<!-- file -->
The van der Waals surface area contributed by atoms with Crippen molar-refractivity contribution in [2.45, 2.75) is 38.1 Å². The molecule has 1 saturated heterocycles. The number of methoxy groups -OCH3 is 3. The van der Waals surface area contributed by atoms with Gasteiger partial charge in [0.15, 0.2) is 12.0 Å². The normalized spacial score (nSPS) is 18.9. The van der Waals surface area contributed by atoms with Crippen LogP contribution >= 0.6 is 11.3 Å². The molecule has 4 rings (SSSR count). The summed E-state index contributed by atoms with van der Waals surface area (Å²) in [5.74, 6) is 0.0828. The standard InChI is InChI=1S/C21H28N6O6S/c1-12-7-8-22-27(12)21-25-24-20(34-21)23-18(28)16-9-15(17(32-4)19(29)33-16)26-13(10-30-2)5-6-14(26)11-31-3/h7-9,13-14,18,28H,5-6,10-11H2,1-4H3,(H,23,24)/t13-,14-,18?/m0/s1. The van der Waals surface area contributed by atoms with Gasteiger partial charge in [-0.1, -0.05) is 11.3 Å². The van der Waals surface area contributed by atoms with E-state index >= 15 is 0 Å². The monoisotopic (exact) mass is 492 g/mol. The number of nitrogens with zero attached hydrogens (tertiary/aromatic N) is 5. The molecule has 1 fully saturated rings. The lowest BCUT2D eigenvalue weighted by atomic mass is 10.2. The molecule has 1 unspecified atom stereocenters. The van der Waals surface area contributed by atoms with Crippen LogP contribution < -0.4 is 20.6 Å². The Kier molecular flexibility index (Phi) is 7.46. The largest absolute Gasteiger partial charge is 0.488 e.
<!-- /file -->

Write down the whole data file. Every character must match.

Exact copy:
The van der Waals surface area contributed by atoms with Crippen molar-refractivity contribution in [2.45, 2.75) is 38.1 Å². The molecule has 1 saturated heterocycles. The number of methoxy groups -OCH3 is 3. The van der Waals surface area contributed by atoms with Gasteiger partial charge in [0.15, 0.2) is 12.0 Å². The normalized spacial score (nSPS) is 18.9. The van der Waals surface area contributed by atoms with Crippen LogP contribution >= 0.6 is 11.3 Å². The molecule has 4 rings (SSSR count). The summed E-state index contributed by atoms with van der Waals surface area (Å²) in [5.74, 6) is 0.0828. The standard InChI is InChI=1S/C21H28N6O6S/c1-12-7-8-22-27(12)21-25-24-20(34-21)23-18(28)16-9-15(17(32-4)19(29)33-16)26-13(10-30-2)5-6-14(26)11-31-3/h7-9,13-14,18,28H,5-6,10-11H2,1-4H3,(H,23,24)/t13-,14-,18?/m0/s1. The van der Waals surface area contributed by atoms with Gasteiger partial charge in [-0.1, -0.05) is 11.3 Å². The van der Waals surface area contributed by atoms with E-state index >= 15 is 0 Å². The monoisotopic (exact) mass is 492 g/mol. The number of nitrogens with zero attached hydrogens (tertiary/aromatic N) is 5. The molecule has 1 fully saturated rings. The lowest BCUT2D eigenvalue weighted by atomic mass is 10.2. The molecule has 1 unspecified atom stereocenters. The van der Waals surface area contributed by atoms with Crippen LogP contribution < -0.4 is 20.6 Å². The Kier molecular flexibility index (Phi) is 7.46. The largest absolute Gasteiger partial charge is 0.488 e.